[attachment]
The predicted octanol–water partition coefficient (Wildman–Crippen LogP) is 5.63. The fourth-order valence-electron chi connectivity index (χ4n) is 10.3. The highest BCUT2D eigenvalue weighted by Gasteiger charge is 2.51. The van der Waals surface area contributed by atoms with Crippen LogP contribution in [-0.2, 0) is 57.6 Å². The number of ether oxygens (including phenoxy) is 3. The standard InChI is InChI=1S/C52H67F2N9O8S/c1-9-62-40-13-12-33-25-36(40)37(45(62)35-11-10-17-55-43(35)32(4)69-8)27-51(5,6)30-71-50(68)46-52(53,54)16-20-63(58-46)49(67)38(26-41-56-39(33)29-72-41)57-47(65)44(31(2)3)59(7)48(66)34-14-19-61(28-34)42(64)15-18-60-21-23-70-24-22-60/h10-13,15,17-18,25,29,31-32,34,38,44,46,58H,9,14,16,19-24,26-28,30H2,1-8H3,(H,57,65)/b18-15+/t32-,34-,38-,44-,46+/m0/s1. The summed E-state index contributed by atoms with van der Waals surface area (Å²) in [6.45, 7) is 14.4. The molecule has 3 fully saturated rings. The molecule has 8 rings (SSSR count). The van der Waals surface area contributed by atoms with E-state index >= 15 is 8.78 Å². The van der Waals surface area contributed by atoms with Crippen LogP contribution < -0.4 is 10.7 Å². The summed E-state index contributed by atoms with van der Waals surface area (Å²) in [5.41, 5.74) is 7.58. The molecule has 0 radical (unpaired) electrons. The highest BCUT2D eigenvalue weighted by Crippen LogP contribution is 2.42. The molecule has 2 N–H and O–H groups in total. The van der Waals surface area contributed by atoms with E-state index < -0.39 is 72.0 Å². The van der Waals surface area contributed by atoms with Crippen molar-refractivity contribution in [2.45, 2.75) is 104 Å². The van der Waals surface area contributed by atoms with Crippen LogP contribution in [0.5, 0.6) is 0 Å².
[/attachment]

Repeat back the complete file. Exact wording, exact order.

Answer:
The predicted octanol–water partition coefficient (Wildman–Crippen LogP) is 5.63. The fourth-order valence-electron chi connectivity index (χ4n) is 10.3. The highest BCUT2D eigenvalue weighted by Gasteiger charge is 2.51. The van der Waals surface area contributed by atoms with Crippen LogP contribution in [-0.2, 0) is 57.6 Å². The number of ether oxygens (including phenoxy) is 3. The standard InChI is InChI=1S/C52H67F2N9O8S/c1-9-62-40-13-12-33-25-36(40)37(45(62)35-11-10-17-55-43(35)32(4)69-8)27-51(5,6)30-71-50(68)46-52(53,54)16-20-63(58-46)49(67)38(26-41-56-39(33)29-72-41)57-47(65)44(31(2)3)59(7)48(66)34-14-19-61(28-34)42(64)15-18-60-21-23-70-24-22-60/h10-13,15,17-18,25,29,31-32,34,38,44,46,58H,9,14,16,19-24,26-28,30H2,1-8H3,(H,57,65)/b18-15+/t32-,34-,38-,44-,46+/m0/s1. The summed E-state index contributed by atoms with van der Waals surface area (Å²) in [6.45, 7) is 14.4. The molecule has 3 fully saturated rings. The molecule has 8 rings (SSSR count). The van der Waals surface area contributed by atoms with E-state index >= 15 is 8.78 Å². The van der Waals surface area contributed by atoms with Crippen LogP contribution < -0.4 is 10.7 Å². The summed E-state index contributed by atoms with van der Waals surface area (Å²) in [5.41, 5.74) is 7.58. The molecule has 0 radical (unpaired) electrons. The highest BCUT2D eigenvalue weighted by Crippen LogP contribution is 2.42. The molecule has 2 N–H and O–H groups in total. The van der Waals surface area contributed by atoms with E-state index < -0.39 is 72.0 Å². The van der Waals surface area contributed by atoms with Crippen molar-refractivity contribution in [2.45, 2.75) is 104 Å². The van der Waals surface area contributed by atoms with Crippen LogP contribution in [0.5, 0.6) is 0 Å².